Home / News / TV News / CES 2010: Samsung Puts 3D Accross Entire HDTV Range

CES 2010: Samsung Puts 3D Accross Entire HDTV Range

Gordon Kelly


CES 2010: Samsung LCD, LED & Plasma Lines Go 3D

I must lay down this disclaimer: I don't like 3D, at least not in its present form. For me what we are seeing at the cinema isn't 3D at all, but flat surfaces shown to us at different depths. That said, if 3D floats your boat be prepared to get very excited indeed because Samsung is going after it and in a major way...

Taking a greatly different course to most manufacturers Samsung shocked everyone by announcing it will be making 3D-ready panels in all three of its panel product lines: LCD, LED and Plasma. It will carry this focus into its Blu-ray players and home theater systems and in the UK the whole shebang will be compatible with Sky's impending 3D TV service.

The models that will carry this? Samsung's flagship 9000, 8000 and 7000 ranges of LED HDTV, its 750 series of LCDs and the PDP 7000 line of plasmas. Unfortunately Samsung didn't delve too deeply into any of these lines instead offering one-off nuggets like the plasma line is just 1.4 inches thick and the 750 offers new levels of power efficiency.

The real headlines though will go to the 9000 series with their distinctive metallic bezels. They will be Samsung's showcase models for 2010 and have three hugely unique features. First is a proximity sensor which detects when the user is close and automatically opens the TV's controls (cool, but parents with young children may fret).

Second is remote control which uses a touchscreen display. This allows it to not only show context sensitive menus for easier navigation, but it can even display a channel from the TV directly on the remote (perhaps that's how you keep the young children away from the proximity sensor?). Third is, starting with the Omnia II, Samsung is building functionality into its phones which will allow them to control the 9000 series with the same touchscreen interface as the remote (perhaps that's what you do when the children run off with the actual remote to watch TV having kept them away from the proximity sensor?).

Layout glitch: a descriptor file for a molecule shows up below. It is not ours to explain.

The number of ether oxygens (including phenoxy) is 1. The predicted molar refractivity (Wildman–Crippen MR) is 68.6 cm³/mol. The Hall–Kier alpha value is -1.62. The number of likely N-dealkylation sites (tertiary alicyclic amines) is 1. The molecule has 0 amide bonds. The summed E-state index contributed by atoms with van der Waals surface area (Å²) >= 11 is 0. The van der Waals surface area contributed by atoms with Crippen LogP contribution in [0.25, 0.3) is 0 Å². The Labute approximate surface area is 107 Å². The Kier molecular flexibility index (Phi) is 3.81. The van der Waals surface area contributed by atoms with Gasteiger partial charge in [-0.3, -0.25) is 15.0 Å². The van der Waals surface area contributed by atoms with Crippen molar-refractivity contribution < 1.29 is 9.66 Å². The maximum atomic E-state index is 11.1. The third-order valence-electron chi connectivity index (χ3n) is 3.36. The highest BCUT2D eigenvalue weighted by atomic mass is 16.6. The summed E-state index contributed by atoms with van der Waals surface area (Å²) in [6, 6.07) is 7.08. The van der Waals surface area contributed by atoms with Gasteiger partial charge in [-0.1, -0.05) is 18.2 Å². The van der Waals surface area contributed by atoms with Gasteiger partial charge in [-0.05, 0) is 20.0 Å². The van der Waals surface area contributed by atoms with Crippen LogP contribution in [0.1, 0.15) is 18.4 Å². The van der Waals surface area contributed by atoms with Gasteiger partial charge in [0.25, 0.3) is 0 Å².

Lastly the Samsung BD-C6900 will be the company's first Blu-ray player to support 3D, but we weren't told diddly squat other than that.

So a lot of fleshing out still needs to be done, but one thing is clear: if you like 3D (Bah! Humbug) Samsung is going to be your bestest of buddies.


January 7, 2010, 2:46 pm

Gordon, if seeing flat surfaces at different depths is not 3D, could you kindly explain what is?!

I saw UP in 3D and was very disappointed. But then I just saw Avatar, and was very impressed by the 3D-ness of it. The glasses are still annoying though.


January 7, 2010, 4:24 pm

Agree Bluepork, I found Avatar amazing in 3D but yes the glasses were uncomfortable, maybe they should do premium versions that people can take with them every time as apposed to the freebie ones.


January 7, 2010, 6:29 pm

I must admit Samsung have to be one of my favourite brands, and no doubt if they continue there quality and performance from their previous hardware, whether its hard drives, monitors or TV's i have a feeling these will be very reasonably priced for what they are.


January 7, 2010, 6:52 pm

Personally, I agree with Gordon. To me 3D film images just look like flat 'cardboard cut-outs' arranged at different depths...not really what I would consider 'true 3D'.


January 7, 2010, 7:51 pm

I agree to a large extent with Gordon. Although I really enjoyed Avatar 3D at IMAX, its not "true" 3D. I remember seeing a feature on IMAX that was about the technology of 3D and they showed some clips of pure 3D and it was mindblowing knock your socks off stuff.

I've seen some 3D movies on my 63 inch screen, but it just doesnt compare to Cinema. Cinema has made a comeback with Avatar 3D imho.

b o d

January 7, 2010, 8:25 pm

I think it depends on how 3D is shot and processed. There is a lot of 3D that does look like 2D surfaces at different depths. When done properly the depth gives separation of objects that look natural as if looking at scene through a window.

Apparently NVidia have lots of 3D demos including bluray 3D trailers, youtube 3D and. Any chance TR can take a look and report?


January 7, 2010, 9:10 pm

Do you need to wear those ridiculous glasses for this? If so then why is there so much of a craze going on around 3D TVs right now...? Despite how impressed I was with Avatar in 3D the glasses are a big no-no for me.

Adam Foreman

January 9, 2010, 3:08 pm

IMAX 3D is in a different league of it's own. If I could get the same immersive 3D experience as at an IMAX theatre I'd pay pretty much anything to get it. When you go to these theatres and watch films such as Under The Sea 3D, the fish are right in front of you, and when you move through kelp and seaweed, you actually feel like your there. Current 3D was brilliant 50 years ago. Today the same technology is just tired and still flat in my opinion. I wont be buying a 3D TV.

comments powered by Disqus